If the B movies style nudie films of the past come to mind when you imagine the film nudist positive movie Act Naturally then banish the thought. The first thing that impressed me about the movie was the quality. Act Naturally, written and directed by JP Riley is professionally filmed and edited. No cheesy lighting, no bad sound, thin plots or sloppy scene cuts. Once I got past the concern of a below TV movie grade straight to DVD type movie I settled in to watch what turned out to be a very entertaining and informative movie about the clothes free lifestyle.
The plot centers on two young women Leah Collins (Katie Hall) and Charlie Tillerman (Liz Lytle) who discover they are connected to each other through their biological and adopted father who is secretly the owner of a nudist resort. The father has been leading a double life keeping his nudist lifestyle a secret when he is accidentally killed leaving the resort to his two daughters. All the secrets become exposed when the two women travel to the resort in Arizona to clearup their father’s affairs. Though the movie is billed as a comedy, I would call it a dramatic comedy. There are definitely many comedic elements but a fair amount of drama as well. That makes for a good movie.
One element of tension is the marked difference between the two women. Leah is a professional in financial industry, Charlie is a waitress. Leah is a highly organized straight laced individual who believes she has everything under control. Charlie is an avant garde flakey person living on a prayer. The two get to know and appreciate each other and know themselves as the movie progresses.
From road trip to fish out of water and personal transformation, Act Naturally uses many of the tried and true cinematic themes to introduce the viewer to the values and principles of the nudist/naturist lifestyle and practice. All the things of import are covered. The way nudism promotes body acceptance; positive body image; reduces dependence own material things; increases the connection to nature; cultivates a sense of community and family and expresses positive non sexual nudity. None of this is communicated in a preachy way. Rather the values and principles are artfully woven into the back stories of the various characters using both first person story telling akin to a Shakespearean soliloquy and flash back sequences. Despite extensive nudity, the film is artfully shot so that there are no gratuitous crotch shots. In in the one hilarious scene that shows full frontal nudity Leah learns one of the cardinal rules of social nudism keep your gaze on the eyes and don’t gawk at the genital area.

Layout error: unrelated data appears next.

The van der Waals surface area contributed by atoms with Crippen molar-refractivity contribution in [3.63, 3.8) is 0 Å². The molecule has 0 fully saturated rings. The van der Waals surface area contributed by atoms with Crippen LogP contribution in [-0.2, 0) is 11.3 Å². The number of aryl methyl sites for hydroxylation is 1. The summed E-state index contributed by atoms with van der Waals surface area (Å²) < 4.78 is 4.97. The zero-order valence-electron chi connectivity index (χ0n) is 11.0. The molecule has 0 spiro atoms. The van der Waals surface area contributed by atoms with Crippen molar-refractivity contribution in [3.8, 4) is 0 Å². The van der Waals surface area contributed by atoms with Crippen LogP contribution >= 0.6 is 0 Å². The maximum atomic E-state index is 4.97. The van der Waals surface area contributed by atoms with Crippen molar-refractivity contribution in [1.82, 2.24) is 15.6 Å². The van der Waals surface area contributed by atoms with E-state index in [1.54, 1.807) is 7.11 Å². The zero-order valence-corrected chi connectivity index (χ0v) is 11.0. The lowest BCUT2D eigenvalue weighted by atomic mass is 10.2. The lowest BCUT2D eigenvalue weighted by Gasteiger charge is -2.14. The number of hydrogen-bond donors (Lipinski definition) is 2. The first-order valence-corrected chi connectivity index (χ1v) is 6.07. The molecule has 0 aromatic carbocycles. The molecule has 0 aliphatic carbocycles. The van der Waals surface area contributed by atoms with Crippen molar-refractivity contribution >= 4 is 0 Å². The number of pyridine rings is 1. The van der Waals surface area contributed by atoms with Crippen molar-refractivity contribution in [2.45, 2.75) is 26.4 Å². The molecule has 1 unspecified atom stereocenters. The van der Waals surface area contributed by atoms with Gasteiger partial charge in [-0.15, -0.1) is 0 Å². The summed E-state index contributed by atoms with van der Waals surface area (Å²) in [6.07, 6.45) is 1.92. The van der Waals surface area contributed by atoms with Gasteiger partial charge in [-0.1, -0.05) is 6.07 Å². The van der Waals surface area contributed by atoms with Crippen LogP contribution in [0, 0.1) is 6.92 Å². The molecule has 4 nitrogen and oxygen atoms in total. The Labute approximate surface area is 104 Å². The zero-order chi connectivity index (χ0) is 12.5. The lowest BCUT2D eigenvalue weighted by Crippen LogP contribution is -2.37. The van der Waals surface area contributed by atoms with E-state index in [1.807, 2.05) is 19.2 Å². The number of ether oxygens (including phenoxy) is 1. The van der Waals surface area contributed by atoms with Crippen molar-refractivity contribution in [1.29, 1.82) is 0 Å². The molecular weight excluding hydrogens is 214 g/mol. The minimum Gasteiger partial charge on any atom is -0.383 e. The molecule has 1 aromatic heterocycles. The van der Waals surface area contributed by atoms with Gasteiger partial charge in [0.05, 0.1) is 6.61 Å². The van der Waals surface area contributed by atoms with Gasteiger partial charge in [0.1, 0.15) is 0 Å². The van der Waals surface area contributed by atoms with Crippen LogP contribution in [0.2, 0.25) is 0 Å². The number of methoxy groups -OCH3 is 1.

Lest you think this a perfect film let me point out a couple of flaws. The soundtrack was uneven. While some of the songs and music fit perfectly with the tone of the scenes, others feel out of place. I was disappointed that there were no people of color represented in the movie. There were many other examples of the acceptance of the naturist community. People with physical scars Kristi (Susan May Pratt) , the gay community (Alan Cox), imperfect bodies (Leah) and negative body image (Charlie), but no non white individuals. It took a little, just a little away from the film for me. Finally some pre-production tanning would have added a little credibility to a couple of the characters who had obvious tan lines which would likely be absent for full time residents of a nudist resort. There was also scences with the resort staff using many glass bottles around the pool asee which also seems unlikely at a resort. But if we suspend disbelief for a moment these small flaws dissolve if the powerful and positive message of the film.
All and all Act Naturally is a pleasing film that I could see my self owning and watching over and over again. I believe most nudist and naturists will be very proud of how this film portrays the lifestyle. Because of the cinematic quality and well told story the movie could be a great ice breaker for initiating a conversation about nudism with non nudist friends and family. Some sexual situations and language make this unsuitable for young children.
According to JP Riley Act Naturally is in limited theatrical release in selected theaters (NYC, LA, portland, Seattle, Miami, Chicago) and is also available to rent or buy on iTunes, Amazon and Google Play or purchase on DVD from the Act Naturally web site.